Just some thoughts on Judaism.

Published May 31, 2013 by Paige

So, i’ve been thinking about Graduate school lately… Scary, right? Well, my cousin is studying to be a Rabbi over at Hebrew Union College (HUC) and suggested i check it out.

They have some pretty freaking sweet programs. (All of which require me to know Hebrew. Which, of course, i don’t… *going to talk to my Adviser about that one… [hint hint if you’re reading this blog!]*)

Anyways. This got me back on my “Maybe i should try and be a *good* Jew…” thoughts. Sometimes i have those. It leads to “more modest” dressing, attempts at hair covering, attempts at kosher, and the like.

Then i remember my mom was Reform.

(Excuse me while i go check on my possibly-non-Kosher dinner… It’s disputed whether we’re allowed to mix chicken and dairy. i say we are. Edict says, “Don’t boil a cow in its mother’s milk,” right?..)

So, as you may well know (or you may not… in which case, you shall now be informed!), Judaism is becoming increasingly more progressive. In some ways. In some ways, it’s regressive, but i’ll get there. Point is, social-conservative-wise, it’s progressing, and that’s, well, progress.

Did you know that all branches of Judaism other than Orthodox say that same-sex marriage is ok, and that the government should allow it? They each either encourage their Rabbis to perform same-sex marriages, or give them the choice on their own. Here’s the nifty little chart here: nifty little chart!

On top of that, many branches allow inter-faith marriage. Now, not all will allow those in interfaith marriages to become Rabbis, but hey, progress is progress! (Personally, i’m ok with interfaith marriages… my Husband is Christian! We’re all Children of the same God, right? šŸ™‚ But i’ll write about that another time…)

Reform and other more liberal branches acknowledge that Kosher is due to health concerns of the time. Modesty laws are being re-thought as the times have changed and, i’m sorry, but knees and elbows justĀ aren’tĀ considered sexy anymore! Not all women cover their hair once married, and those who do just might wear a kippah (traditionally male headcovering) instead of a scarf or wig! Heck, i’ve even seen women wear hats or just wear a headband!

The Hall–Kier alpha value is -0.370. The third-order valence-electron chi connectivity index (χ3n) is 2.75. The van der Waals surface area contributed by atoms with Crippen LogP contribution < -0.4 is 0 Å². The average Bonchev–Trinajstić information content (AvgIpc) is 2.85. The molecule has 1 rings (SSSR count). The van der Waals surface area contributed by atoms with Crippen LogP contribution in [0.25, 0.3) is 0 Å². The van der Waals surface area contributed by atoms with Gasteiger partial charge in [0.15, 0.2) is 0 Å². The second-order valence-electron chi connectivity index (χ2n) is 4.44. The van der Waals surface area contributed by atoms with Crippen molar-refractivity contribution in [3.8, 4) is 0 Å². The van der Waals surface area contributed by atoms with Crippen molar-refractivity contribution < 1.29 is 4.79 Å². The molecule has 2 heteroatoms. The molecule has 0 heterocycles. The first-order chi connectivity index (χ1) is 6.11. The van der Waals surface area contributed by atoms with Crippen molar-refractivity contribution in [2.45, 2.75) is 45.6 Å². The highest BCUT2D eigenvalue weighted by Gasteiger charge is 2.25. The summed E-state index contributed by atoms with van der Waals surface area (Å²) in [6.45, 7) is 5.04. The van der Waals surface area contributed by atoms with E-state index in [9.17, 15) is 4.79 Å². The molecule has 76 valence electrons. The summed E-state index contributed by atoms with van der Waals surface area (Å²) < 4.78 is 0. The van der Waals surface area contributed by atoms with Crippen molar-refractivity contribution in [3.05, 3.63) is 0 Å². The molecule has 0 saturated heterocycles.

Things are changing. They are changingĀ for the better. Sure, some things should be stuck to. But i also realize that not all edicts in Judaism came from God. They came from Rabbis. Who, i’m sorry, are fallible. Therefore, i feel like the Torah and readings on the Prophets and other works that cameĀ from God should be what defines this religion that i am, currently, a part of.

Oh, did i tell you that last year i had an Orthodox Rabbi offer to teach me about Kabbalah? Something reserved for males over forty? No? Well i did. i’m thinking i’ll hold off on that until later in my education. i still need to learn Hebrew and become a Bat Mitzvah and all!

Now, earlier, i mentionedĀ regression instead of progression. No, i’m not talking about those ultra-Orthodox males in Israel who will attack women who they think are showing too much skin or dressing too sexily (even if they are dressed covering elbows, knees, and collarbones, and wearing skirts!), i’m talking about the movement in Israel to re-instate polygamy.

“Paige, why are you so interested in this? You already did a post on polygamy!”

Ah, this is true. But it was mostly a Christian perspective and i have since found more information. Technically, that post was written MONTHS ago. i just reposted it from my other blog (which i have since deleted. i want a clean start. More on that in a minute.).

Plus. It interests me. šŸ˜‰
Now, i don’t know too much about this movement. i know that it was started by a man who is married, whose wife has given consent for him to marry another woman as well, if the law allows. Currently, Yemenite Jews who move to Israel and already have more than one wife are allowed to keep all of their wives. However, once in Israel, they cannot marry any more. The case where a Jew wanted to marry another because his wife was unable to have children and consented to another wife was even turned down (they were Israeli Jews).

Some background on the ban:

Judaism never forbid plural marriages. Abraham had two wives, Jacob had two wives, David had 7 or 8, Solomon had 200 wives and 200 concubines. The rules were you should only marry as many as you could handle – meaning, you couldn’t change the living situation of the first wife, and any subsequent wives got the same amount of stuff she did. Same amount of allowance, same amount of living space, same amount of sex. There was even a rule saying you weren’t allowed to love the children of one wife more than the children of another. Fair’s fair. Later, the rule changed to 4 wives at the most (the same amount allowed in Islam). However, in the 1st or 2nd century, a Rabbi in Germany (Rabbeinu Gershom) proclaimed that polygamy was wrong and banned it for all Ashkenazi (re: European) Jews. Some say the ban was “until the end of the fifth millennium (according to the Jewish calender),” while others say it was to last 1000 years. The only way you could get around it was if your wife was incapacitated (re: in a coma, or in a mental state that meant she was unable to procure a get, or divorce) and get the signatures of 100 rabbis in three countries. That ban ended either in 1240 CE or in 1987 (according to this website). Oh, and the ban was never in place for Sephardic or Yemenite Jews. So they still had plural marriages, especially in cases of infertility and leverite marriages (marrying your deceased brother’s wife, which is compulsory in Judaism).